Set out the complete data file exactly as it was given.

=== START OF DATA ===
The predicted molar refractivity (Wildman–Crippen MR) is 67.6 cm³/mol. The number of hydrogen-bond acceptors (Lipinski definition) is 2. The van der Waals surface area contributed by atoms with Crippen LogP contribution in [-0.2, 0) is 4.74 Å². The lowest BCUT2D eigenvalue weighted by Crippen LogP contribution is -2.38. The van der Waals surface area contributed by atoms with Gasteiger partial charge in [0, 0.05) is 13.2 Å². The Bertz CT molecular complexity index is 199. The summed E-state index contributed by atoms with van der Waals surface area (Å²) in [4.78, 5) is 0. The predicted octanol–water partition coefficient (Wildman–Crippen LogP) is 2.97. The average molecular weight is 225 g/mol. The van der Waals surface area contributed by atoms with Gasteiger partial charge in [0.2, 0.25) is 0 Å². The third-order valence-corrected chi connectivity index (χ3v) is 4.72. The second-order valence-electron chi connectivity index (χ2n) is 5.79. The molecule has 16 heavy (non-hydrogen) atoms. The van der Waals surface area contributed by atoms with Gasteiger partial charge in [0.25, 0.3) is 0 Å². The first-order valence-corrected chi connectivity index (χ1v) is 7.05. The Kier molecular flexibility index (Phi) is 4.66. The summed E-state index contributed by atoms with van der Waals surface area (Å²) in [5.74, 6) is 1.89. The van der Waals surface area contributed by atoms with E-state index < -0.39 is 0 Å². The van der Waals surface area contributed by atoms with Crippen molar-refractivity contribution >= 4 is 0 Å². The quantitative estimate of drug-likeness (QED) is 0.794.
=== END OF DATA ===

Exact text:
The predicted molar refractivity (Wildman–Crippen MR) is 67.6 cm³/mol. The number of hydrogen-bond acceptors (Lipinski definition) is 2. The van der Waals surface area contributed by atoms with Crippen LogP contribution in [-0.2, 0) is 4.74 Å². The lowest BCUT2D eigenvalue weighted by Crippen LogP contribution is -2.38. The van der Waals surface area contributed by atoms with Gasteiger partial charge in [0, 0.05) is 13.2 Å². The Bertz CT molecular complexity index is 199. The summed E-state index contributed by atoms with van der Waals surface area (Å²) in [4.78, 5) is 0. The predicted octanol–water partition coefficient (Wildman–Crippen LogP) is 2.97. The average molecular weight is 225 g/mol. The van der Waals surface area contributed by atoms with Gasteiger partial charge in [0.2, 0.25) is 0 Å². The third-order valence-corrected chi connectivity index (χ3v) is 4.72. The second-order valence-electron chi connectivity index (χ2n) is 5.79. The molecule has 16 heavy (non-hydrogen) atoms. The van der Waals surface area contributed by atoms with Gasteiger partial charge in [0.25, 0.3) is 0 Å². The first-order valence-corrected chi connectivity index (χ1v) is 7.05. The Kier molecular flexibility index (Phi) is 4.66. The summed E-state index contributed by atoms with van der Waals surface area (Å²) in [5.74, 6) is 1.89. The van der Waals surface area contributed by atoms with E-state index < -0.39 is 0 Å². The van der Waals surface area contributed by atoms with Crippen molar-refractivity contribution >= 4 is 0 Å². The quantitative estimate of drug-likeness (QED) is 0.794.